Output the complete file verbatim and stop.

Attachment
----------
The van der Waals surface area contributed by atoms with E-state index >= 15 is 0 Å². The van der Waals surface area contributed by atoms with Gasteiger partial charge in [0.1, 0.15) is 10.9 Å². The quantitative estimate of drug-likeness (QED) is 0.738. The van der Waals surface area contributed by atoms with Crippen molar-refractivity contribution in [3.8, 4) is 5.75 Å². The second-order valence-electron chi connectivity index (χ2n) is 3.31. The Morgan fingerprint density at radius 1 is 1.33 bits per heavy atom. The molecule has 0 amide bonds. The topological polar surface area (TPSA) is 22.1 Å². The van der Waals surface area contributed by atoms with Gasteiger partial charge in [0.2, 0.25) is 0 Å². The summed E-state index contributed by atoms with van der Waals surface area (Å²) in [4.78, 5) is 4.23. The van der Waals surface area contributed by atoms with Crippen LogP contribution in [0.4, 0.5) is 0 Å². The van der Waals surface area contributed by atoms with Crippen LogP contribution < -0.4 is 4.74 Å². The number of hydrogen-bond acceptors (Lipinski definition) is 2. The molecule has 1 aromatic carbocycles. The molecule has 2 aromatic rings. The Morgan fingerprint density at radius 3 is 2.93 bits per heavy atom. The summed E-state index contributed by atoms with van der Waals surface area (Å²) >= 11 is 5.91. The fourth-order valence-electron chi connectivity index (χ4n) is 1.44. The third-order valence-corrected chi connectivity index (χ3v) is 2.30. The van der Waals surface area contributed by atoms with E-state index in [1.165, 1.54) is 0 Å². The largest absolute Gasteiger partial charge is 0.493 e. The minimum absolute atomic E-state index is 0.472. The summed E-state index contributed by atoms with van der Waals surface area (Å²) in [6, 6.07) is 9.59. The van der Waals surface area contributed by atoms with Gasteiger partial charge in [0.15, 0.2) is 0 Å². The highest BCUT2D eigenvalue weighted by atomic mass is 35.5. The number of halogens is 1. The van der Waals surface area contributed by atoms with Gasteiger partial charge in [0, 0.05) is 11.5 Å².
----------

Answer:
The van der Waals surface area contributed by atoms with E-state index >= 15 is 0 Å². The van der Waals surface area contributed by atoms with Gasteiger partial charge in [0.1, 0.15) is 10.9 Å². The quantitative estimate of drug-likeness (QED) is 0.738. The van der Waals surface area contributed by atoms with Crippen molar-refractivity contribution in [3.8, 4) is 5.75 Å². The second-order valence-electron chi connectivity index (χ2n) is 3.31. The Morgan fingerprint density at radius 1 is 1.33 bits per heavy atom. The molecule has 0 amide bonds. The topological polar surface area (TPSA) is 22.1 Å². The van der Waals surface area contributed by atoms with Gasteiger partial charge in [0.2, 0.25) is 0 Å². The summed E-state index contributed by atoms with van der Waals surface area (Å²) in [4.78, 5) is 4.23. The van der Waals surface area contributed by atoms with Crippen LogP contribution in [0.4, 0.5) is 0 Å². The van der Waals surface area contributed by atoms with Crippen LogP contribution < -0.4 is 4.74 Å². The number of hydrogen-bond acceptors (Lipinski definition) is 2. The molecule has 1 aromatic carbocycles. The molecule has 2 aromatic rings. The Morgan fingerprint density at radius 3 is 2.93 bits per heavy atom. The summed E-state index contributed by atoms with van der Waals surface area (Å²) >= 11 is 5.91. The fourth-order valence-electron chi connectivity index (χ4n) is 1.44. The third-order valence-corrected chi connectivity index (χ3v) is 2.30. The van der Waals surface area contributed by atoms with E-state index in [1.165, 1.54) is 0 Å². The largest absolute Gasteiger partial charge is 0.493 e. The minimum absolute atomic E-state index is 0.472. The summed E-state index contributed by atoms with van der Waals surface area (Å²) in [6, 6.07) is 9.59. The van der Waals surface area contributed by atoms with Gasteiger partial charge in [0.15, 0.2) is 0 Å². The highest BCUT2D eigenvalue weighted by atomic mass is 35.5. The number of halogens is 1. The van der Waals surface area contributed by atoms with Gasteiger partial charge in [0, 0.05) is 11.5 Å².